When the Edo Governorship election was shifted from Septmber 10, 2016 to September 28th 2016 on security grounds, not a few people condemned the move.
Civil Society Organisations were particularly vocal in expressing their disappointment with the decision to postpone the election. Situation Room, a coalition of Civil Society Organisations working in support of credible and transparent elections in Nigeria described the postponement of the election as “an assault on democracy”.
Like a speed train, two weeks have sped by and Edo governorship election is just a few hours away.
Some members of Civil Society Organisations, duly accredited by the Independent National Electoral Commission (INEC) shared their expectations for the elections.
My expectation for Edo elections is that it takes place and that the process is concluded. During my interaction with members of local civil society groups and Edo citizens before the initial cancellation of the poll, I deduced that Edo people are proud of their state. Some of those who spoke to me then said they wanted Edo State to be the first major election concluded on first ballot this year. They expressed their willingness to comply with electoral guidelines to ensure that the process is credible and violence free. However, the shifting of the election affected the enthusiasm of the voters. It is my hope that they shun voter apathy and that the election is peaceful and credible. I am also interested in the role security agents will play in the success of the elections. Will their presence enhance or mar the process? Time will tell
Tunji Lardner (WANGONeT)
A fortnight ago, the election was precipitately cancelled as a result of security reasons as adduced by the police and other security agents. It’s good to be back for the elections. Clearly, there has been a much stepped up presence of security officials. An aggregate of 50,000 armed personnels will move around to ensure security during the election. This raises two issue: could too much security frighten voters and prevent them from coming out to vote? The second is the question of whether the security agents will allow for free movement of voters and election monitors and observers to various polling units. This is a double edged sword and we are not sure how that will go. It may hinder voter turnout or it may improve voter turnout.
As for INEC’s preparedness for the election, they were prepared two weeks ago. I hope that they are logistically better prepared today than two weeks ago.
I expect the citizens of Edo to come out and vote on election day. For us at the Civil Society, this is a dry run for Ondo Elections. A lot of factors here in Edo suggest that there has been steady improvement in INEC’s procedures and we are optimistic and hopeful that this will be a precursor for subsequent elections.
Eta Uso, IRI
I am quite positive about the election and hoping for conclusive results. I am impressed by the preparedness of INEC and the security agents. I think they are up to the task and look forward to peaceful and successful elections in Edo.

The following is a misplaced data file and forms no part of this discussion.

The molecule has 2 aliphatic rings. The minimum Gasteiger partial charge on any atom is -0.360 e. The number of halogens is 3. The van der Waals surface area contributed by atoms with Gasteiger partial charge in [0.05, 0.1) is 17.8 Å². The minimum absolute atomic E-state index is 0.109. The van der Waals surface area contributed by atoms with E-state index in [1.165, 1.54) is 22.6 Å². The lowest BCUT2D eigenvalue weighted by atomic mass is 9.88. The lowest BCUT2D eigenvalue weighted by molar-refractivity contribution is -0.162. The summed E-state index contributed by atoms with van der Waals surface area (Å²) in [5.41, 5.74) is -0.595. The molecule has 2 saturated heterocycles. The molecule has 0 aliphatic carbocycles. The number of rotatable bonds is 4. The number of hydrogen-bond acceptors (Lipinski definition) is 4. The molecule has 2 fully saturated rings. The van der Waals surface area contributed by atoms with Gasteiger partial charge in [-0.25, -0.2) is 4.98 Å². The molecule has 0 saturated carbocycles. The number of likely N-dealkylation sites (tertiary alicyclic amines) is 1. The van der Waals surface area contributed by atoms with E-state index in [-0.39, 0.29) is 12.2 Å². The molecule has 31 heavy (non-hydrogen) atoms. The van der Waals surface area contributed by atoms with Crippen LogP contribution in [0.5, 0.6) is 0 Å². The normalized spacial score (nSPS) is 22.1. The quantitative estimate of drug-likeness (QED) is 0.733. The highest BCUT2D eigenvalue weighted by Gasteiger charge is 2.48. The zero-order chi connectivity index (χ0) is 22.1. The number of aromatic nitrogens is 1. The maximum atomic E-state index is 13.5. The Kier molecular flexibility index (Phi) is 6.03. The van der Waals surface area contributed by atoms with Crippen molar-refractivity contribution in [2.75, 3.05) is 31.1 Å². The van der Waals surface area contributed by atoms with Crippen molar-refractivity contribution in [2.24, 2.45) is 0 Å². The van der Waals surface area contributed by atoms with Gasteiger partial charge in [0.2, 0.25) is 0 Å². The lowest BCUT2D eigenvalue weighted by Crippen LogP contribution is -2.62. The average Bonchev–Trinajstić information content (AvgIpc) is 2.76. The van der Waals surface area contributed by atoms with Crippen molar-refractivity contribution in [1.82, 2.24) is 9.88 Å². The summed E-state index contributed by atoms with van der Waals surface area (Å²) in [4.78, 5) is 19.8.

Esther Uzoma, Proactive Gender Initiatives
A lot is expected from INEC and the Security Agencies. We have interfaced with INEC who have assured all stakeholders of their preparedness for the elections. The security agencies have also deployed across Edo State. We were informed that an average of 5 Police Officers will be in each Polling Unit. My expectation from the election is that it will be peaceful. Further, I expect and encourage Edo people to come out with their PVCs, cast their votes and monitor the result collation. I expect that the collation process will be well observed by election observers.
Ezenwa Nwagwu, Chair Partners for Electoral Reform
Basically, the most important thing about this election is its unpredictability. Before now, it was such that the winner of the election could be clearly predicted because of the nature of the dominance of one party. As we speak, no one can predict accuracy in what direction Edo governorship election will swing. Every political party is working hard to get the people on their side. The beauty of this is that, before now, an election was seen as something to be given. Now, we are happy to see contestation. That new change is what Edo people have to be conversant with.
I am not scared about the way campaign has gone. The most important thing is for Edo people to see themselves as stakeholders who will turn around the fortunes of the state.
I want Edo people to disappoint politicians who expect them to rig elections on their behalf, cause trouble and get into the do or die mood. It is the responsibility of Edo people to show them that it is no longer business as usual. All stakeholders must understand the importance of a peaceful and credible Edo election.
I am more interested in why an election may not be concluded than the inconclusiveness of the election proper. If politicians behave themselves, do not over vote, do not orchestrate violence, INEC will be compelled to conclude the election. If they choose to go the other way, it is incumbent of INEC to ensure that places where due electoral guidelines were not followed, they must cancel the election.
Cancellation of an election is not necessarily bad. It simply shows that process was not followed and the umpire wielded the big stick. It’s time that narrative sank into our people. If stakeholders behave themselves, the likelihood of an inconclusive election becomes slimmer.
Without a doubt, Civil Society Organisations expect the election management body, security agents, voters and other stakeholders to play their parts in ensuring that Edo election is not only free and fair but that it is violence-free. Will that expectation materialize? Time will tell.